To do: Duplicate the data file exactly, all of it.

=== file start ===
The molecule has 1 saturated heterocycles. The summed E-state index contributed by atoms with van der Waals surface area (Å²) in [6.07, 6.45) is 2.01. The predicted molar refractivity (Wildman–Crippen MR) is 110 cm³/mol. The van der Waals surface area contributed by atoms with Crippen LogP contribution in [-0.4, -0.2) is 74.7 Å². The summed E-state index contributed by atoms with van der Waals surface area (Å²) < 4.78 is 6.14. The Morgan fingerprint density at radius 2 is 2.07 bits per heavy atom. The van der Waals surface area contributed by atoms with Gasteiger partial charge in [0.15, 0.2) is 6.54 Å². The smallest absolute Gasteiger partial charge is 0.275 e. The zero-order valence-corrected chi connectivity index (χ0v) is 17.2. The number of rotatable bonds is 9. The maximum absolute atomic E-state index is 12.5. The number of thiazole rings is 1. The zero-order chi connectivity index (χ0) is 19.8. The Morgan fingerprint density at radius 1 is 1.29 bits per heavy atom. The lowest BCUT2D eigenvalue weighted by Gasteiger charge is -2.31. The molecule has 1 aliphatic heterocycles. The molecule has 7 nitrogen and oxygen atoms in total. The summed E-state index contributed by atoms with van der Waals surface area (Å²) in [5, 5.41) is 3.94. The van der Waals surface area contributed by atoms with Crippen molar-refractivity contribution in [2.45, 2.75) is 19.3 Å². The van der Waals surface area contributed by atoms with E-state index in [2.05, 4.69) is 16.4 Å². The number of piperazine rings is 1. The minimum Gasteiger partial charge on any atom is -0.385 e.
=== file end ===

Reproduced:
The molecule has 1 saturated heterocycles. The summed E-state index contributed by atoms with van der Waals surface area (Å²) in [6.07, 6.45) is 2.01. The predicted molar refractivity (Wildman–Crippen MR) is 110 cm³/mol. The van der Waals surface area contributed by atoms with Crippen LogP contribution in [-0.4, -0.2) is 74.7 Å². The summed E-state index contributed by atoms with van der Waals surface area (Å²) < 4.78 is 6.14. The Morgan fingerprint density at radius 2 is 2.07 bits per heavy atom. The van der Waals surface area contributed by atoms with Gasteiger partial charge in [0.15, 0.2) is 6.54 Å². The smallest absolute Gasteiger partial charge is 0.275 e. The zero-order valence-corrected chi connectivity index (χ0v) is 17.2. The number of rotatable bonds is 9. The maximum absolute atomic E-state index is 12.5. The number of thiazole rings is 1. The zero-order chi connectivity index (χ0) is 19.8. The Morgan fingerprint density at radius 1 is 1.29 bits per heavy atom. The lowest BCUT2D eigenvalue weighted by Gasteiger charge is -2.31. The molecule has 1 aliphatic heterocycles. The molecule has 7 nitrogen and oxygen atoms in total. The summed E-state index contributed by atoms with van der Waals surface area (Å²) in [5, 5.41) is 3.94. The van der Waals surface area contributed by atoms with Crippen molar-refractivity contribution in [2.45, 2.75) is 19.3 Å². The van der Waals surface area contributed by atoms with E-state index in [2.05, 4.69) is 16.4 Å². The number of piperazine rings is 1. The minimum Gasteiger partial charge on any atom is -0.385 e.